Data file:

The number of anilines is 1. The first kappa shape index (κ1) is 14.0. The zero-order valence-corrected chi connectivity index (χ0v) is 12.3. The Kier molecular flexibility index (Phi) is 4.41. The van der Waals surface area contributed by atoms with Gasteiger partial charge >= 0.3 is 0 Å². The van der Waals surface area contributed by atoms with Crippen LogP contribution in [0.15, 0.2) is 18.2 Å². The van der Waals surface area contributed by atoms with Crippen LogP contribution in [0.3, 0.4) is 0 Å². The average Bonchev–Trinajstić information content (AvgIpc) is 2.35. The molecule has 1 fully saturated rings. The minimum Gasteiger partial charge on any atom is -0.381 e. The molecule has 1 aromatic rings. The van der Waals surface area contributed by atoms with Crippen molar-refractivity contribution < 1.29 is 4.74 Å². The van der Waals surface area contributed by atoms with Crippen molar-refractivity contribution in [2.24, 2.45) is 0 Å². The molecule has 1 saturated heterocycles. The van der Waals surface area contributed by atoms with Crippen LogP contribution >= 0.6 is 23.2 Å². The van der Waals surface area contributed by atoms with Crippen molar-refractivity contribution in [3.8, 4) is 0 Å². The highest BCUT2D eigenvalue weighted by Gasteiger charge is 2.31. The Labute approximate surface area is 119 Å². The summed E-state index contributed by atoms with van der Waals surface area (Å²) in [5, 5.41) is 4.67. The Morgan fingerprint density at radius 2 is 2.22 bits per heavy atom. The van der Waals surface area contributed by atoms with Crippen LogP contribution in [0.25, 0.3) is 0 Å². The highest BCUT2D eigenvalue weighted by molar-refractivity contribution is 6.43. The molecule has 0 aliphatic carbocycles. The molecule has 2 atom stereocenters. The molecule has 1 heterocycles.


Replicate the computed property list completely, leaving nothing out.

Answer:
The number of anilines is 1. The first kappa shape index (κ1) is 14.0. The zero-order valence-corrected chi connectivity index (χ0v) is 12.3. The Kier molecular flexibility index (Phi) is 4.41. The van der Waals surface area contributed by atoms with Gasteiger partial charge >= 0.3 is 0 Å². The van der Waals surface area contributed by atoms with Crippen LogP contribution in [0.15, 0.2) is 18.2 Å². The van der Waals surface area contributed by atoms with Crippen LogP contribution in [0.3, 0.4) is 0 Å². The average Bonchev–Trinajstić information content (AvgIpc) is 2.35. The molecule has 1 fully saturated rings. The minimum Gasteiger partial charge on any atom is -0.381 e. The molecule has 1 aromatic rings. The van der Waals surface area contributed by atoms with Crippen molar-refractivity contribution < 1.29 is 4.74 Å². The van der Waals surface area contributed by atoms with Crippen molar-refractivity contribution in [2.24, 2.45) is 0 Å². The molecule has 1 saturated heterocycles. The van der Waals surface area contributed by atoms with Crippen LogP contribution >= 0.6 is 23.2 Å². The van der Waals surface area contributed by atoms with Crippen molar-refractivity contribution in [3.8, 4) is 0 Å². The highest BCUT2D eigenvalue weighted by Gasteiger charge is 2.31. The Labute approximate surface area is 119 Å². The summed E-state index contributed by atoms with van der Waals surface area (Å²) in [5, 5.41) is 4.67. The Morgan fingerprint density at radius 2 is 2.22 bits per heavy atom. The van der Waals surface area contributed by atoms with Crippen LogP contribution in [0.25, 0.3) is 0 Å². The highest BCUT2D eigenvalue weighted by molar-refractivity contribution is 6.43. The molecule has 0 aliphatic carbocycles. The molecule has 2 atom stereocenters. The molecule has 1 heterocycles.